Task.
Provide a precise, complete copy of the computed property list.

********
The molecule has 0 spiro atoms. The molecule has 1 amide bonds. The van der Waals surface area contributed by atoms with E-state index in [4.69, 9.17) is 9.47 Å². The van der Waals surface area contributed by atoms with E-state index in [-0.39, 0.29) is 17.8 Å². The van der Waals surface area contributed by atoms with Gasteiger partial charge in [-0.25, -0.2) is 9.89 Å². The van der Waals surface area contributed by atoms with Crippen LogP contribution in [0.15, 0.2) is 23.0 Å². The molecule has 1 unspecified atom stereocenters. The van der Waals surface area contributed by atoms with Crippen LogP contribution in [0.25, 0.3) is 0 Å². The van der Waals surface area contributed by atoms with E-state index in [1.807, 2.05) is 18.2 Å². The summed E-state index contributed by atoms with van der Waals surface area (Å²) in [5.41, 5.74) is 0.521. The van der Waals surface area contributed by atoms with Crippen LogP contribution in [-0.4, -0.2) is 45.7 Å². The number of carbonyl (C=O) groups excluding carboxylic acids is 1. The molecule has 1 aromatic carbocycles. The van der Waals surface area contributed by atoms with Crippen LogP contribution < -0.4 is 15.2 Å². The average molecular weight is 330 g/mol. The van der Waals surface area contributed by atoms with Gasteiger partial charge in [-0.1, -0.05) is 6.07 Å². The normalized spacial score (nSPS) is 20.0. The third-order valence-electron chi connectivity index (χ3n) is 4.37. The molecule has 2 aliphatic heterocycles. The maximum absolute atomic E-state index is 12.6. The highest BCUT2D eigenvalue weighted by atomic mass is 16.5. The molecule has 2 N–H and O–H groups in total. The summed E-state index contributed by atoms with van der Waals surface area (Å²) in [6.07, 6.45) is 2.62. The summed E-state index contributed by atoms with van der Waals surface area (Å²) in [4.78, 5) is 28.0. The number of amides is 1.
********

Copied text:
The molecule has 0 spiro atoms. The molecule has 1 amide bonds. The van der Waals surface area contributed by atoms with E-state index in [4.69, 9.17) is 9.47 Å². The van der Waals surface area contributed by atoms with E-state index in [-0.39, 0.29) is 17.8 Å². The van der Waals surface area contributed by atoms with Gasteiger partial charge in [-0.25, -0.2) is 9.89 Å². The van der Waals surface area contributed by atoms with Crippen LogP contribution in [0.15, 0.2) is 23.0 Å². The molecule has 1 unspecified atom stereocenters. The van der Waals surface area contributed by atoms with Crippen LogP contribution in [0.25, 0.3) is 0 Å². The van der Waals surface area contributed by atoms with E-state index in [1.807, 2.05) is 18.2 Å². The summed E-state index contributed by atoms with van der Waals surface area (Å²) in [5.41, 5.74) is 0.521. The van der Waals surface area contributed by atoms with Crippen LogP contribution in [-0.4, -0.2) is 45.7 Å². The number of carbonyl (C=O) groups excluding carboxylic acids is 1. The molecule has 1 aromatic carbocycles. The van der Waals surface area contributed by atoms with Crippen LogP contribution < -0.4 is 15.2 Å². The average molecular weight is 330 g/mol. The van der Waals surface area contributed by atoms with Gasteiger partial charge in [-0.1, -0.05) is 6.07 Å². The normalized spacial score (nSPS) is 20.0. The third-order valence-electron chi connectivity index (χ3n) is 4.37. The molecule has 2 aliphatic heterocycles. The maximum absolute atomic E-state index is 12.6. The highest BCUT2D eigenvalue weighted by atomic mass is 16.5. The molecule has 2 N–H and O–H groups in total. The summed E-state index contributed by atoms with van der Waals surface area (Å²) in [6.07, 6.45) is 2.62. The summed E-state index contributed by atoms with van der Waals surface area (Å²) in [4.78, 5) is 28.0. The number of amides is 1.